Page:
HIGHLIGHT: Scarlett Johansson as the voice of the operating system. Between her portraying a put-upon Jersey girl in “Don Jon,” and creating character out of just voice acting in “Her,” it’s been a very good year for Scarlett J.

Star2. “The Patience Stone”

The Patience Stone
The Patience Stone
Photo credit: Sony Pictures Classics

Produced by Afghanistan, France, Germany and Britain in 2012, and garnering a limited release in the U.S. in 2013, this emblematic cinema survey of religion, war and women’s societal status is stunning in what it accomplishes. It’s a story set in a war zone, the type of war zone that the United States has become very familiar with in the last ten years. A soldier, who is also a husband, has been shot and injured, and is in a vegetative state. As his wife and child must flee as the street fighting comes to their home, the wife comes back to care for her stricken mate. To pass the time, she uses the non-responsive companion as a “patience stone,” the symbolic inanimate object that absorbs all of her confessions. The secrets that are revealed are indicative of a woman’s plight in such a time and place, and the truth that spills forth changes everything. Director Atiq Rahimi adapted her own novel, and visualizes the story as an evolution revolution, and uses her woman character (Golshifteh Farahani) as all women.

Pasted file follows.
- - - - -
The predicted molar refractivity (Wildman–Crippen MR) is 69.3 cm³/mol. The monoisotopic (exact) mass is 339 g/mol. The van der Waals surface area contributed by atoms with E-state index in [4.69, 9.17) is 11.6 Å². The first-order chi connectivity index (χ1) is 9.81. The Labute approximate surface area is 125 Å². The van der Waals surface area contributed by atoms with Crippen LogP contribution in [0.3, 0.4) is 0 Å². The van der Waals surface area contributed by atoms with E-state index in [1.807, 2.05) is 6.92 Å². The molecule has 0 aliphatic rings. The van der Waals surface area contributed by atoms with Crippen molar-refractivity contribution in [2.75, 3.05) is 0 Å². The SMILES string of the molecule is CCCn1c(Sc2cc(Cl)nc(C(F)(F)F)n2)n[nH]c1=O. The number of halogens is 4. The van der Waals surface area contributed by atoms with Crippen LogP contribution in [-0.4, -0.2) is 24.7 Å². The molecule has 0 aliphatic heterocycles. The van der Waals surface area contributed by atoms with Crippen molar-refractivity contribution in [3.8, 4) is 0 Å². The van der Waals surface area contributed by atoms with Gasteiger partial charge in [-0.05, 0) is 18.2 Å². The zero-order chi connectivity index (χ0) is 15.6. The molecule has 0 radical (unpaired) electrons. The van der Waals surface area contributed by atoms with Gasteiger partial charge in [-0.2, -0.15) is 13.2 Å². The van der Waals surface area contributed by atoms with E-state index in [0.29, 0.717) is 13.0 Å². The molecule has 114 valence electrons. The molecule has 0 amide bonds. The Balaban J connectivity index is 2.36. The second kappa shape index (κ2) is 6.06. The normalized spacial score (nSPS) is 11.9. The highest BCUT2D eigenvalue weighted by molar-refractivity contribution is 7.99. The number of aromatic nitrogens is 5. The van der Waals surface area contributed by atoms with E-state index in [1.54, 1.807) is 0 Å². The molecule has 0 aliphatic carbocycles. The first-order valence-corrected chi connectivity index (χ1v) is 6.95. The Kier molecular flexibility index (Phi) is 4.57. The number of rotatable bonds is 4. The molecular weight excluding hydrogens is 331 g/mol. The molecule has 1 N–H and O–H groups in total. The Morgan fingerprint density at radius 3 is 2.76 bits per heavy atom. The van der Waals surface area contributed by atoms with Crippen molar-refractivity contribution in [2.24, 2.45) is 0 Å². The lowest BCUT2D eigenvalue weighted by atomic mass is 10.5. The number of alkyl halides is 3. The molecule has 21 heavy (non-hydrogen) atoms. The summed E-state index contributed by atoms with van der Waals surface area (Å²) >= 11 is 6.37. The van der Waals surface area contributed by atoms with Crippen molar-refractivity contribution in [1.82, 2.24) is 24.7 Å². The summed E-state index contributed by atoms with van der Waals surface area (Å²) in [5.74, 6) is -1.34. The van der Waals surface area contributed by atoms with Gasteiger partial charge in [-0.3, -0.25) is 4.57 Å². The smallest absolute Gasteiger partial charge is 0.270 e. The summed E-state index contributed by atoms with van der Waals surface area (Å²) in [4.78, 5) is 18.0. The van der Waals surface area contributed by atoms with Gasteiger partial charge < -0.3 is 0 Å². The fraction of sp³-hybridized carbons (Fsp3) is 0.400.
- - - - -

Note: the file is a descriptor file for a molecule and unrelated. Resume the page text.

HIGHLIGHT: When the patience stone breaks apart.

StarNumber One. “The Wolf of Wall Street”

The Wolf of Wall Street
The Wolf of Wall Street
Photo credit: Paramount Pictures

Another classic from director Martin Scorsese, this film takes on the real “goodfellas” in society, the robber barons of Wall Street. Based on a true story, it flashes back to the go-go 1980s, when financial regulations were softened to the point of moneymen simply stealing funds or making up new ways to steal funds – which was the foundations for the current financial manipulations. Leonardo DiCaprio slam dunks the role of stock trader Jordan Belfort, a blistering amoral soul who lives for the accumulation of wealth and all the highs that come with it. The film has already caused debate in the marketplace as being too glorifying of psychotic behavior, but ladies and gentleman, behold our financial “leaders,” for the most part playing the role of greedy sociopaths. Like when Martin Scorsese broke down the motivations of organized crime (money), he does the same – and in the same grand style – with the motivations of our so-called captains of Wall Street (money). This film will echo down the corridor of Scorcese’s overall history.

HIGHLIGHT: The selling point of a ballpoint pen as a bookend for before the beginning – as they said in “Citizen Kane” – and after the end of Jordan Belfort.

Click the links to read Patrick McDonald’s long form reviews of Be Good, Running from Crazy, Blue Jasmine and The Patience Stone, plus interviews with Todd Looby of “Be Good” and Mariel Hemingway of “Running from Crazy.” senior staff writer Patrick McDonald

Senior Staff Writer

© 2012 Patrick McDonald,

Noel O's picture

Patrick McDonald's Top Ten of 2013

I was surprised to see Spring Breakers on Patrick McDonald’s top ten list, so I checked it out. It was not what I expected at all. Much darker and funnier. Thanks for letting me know it would be 90 minutes well spent.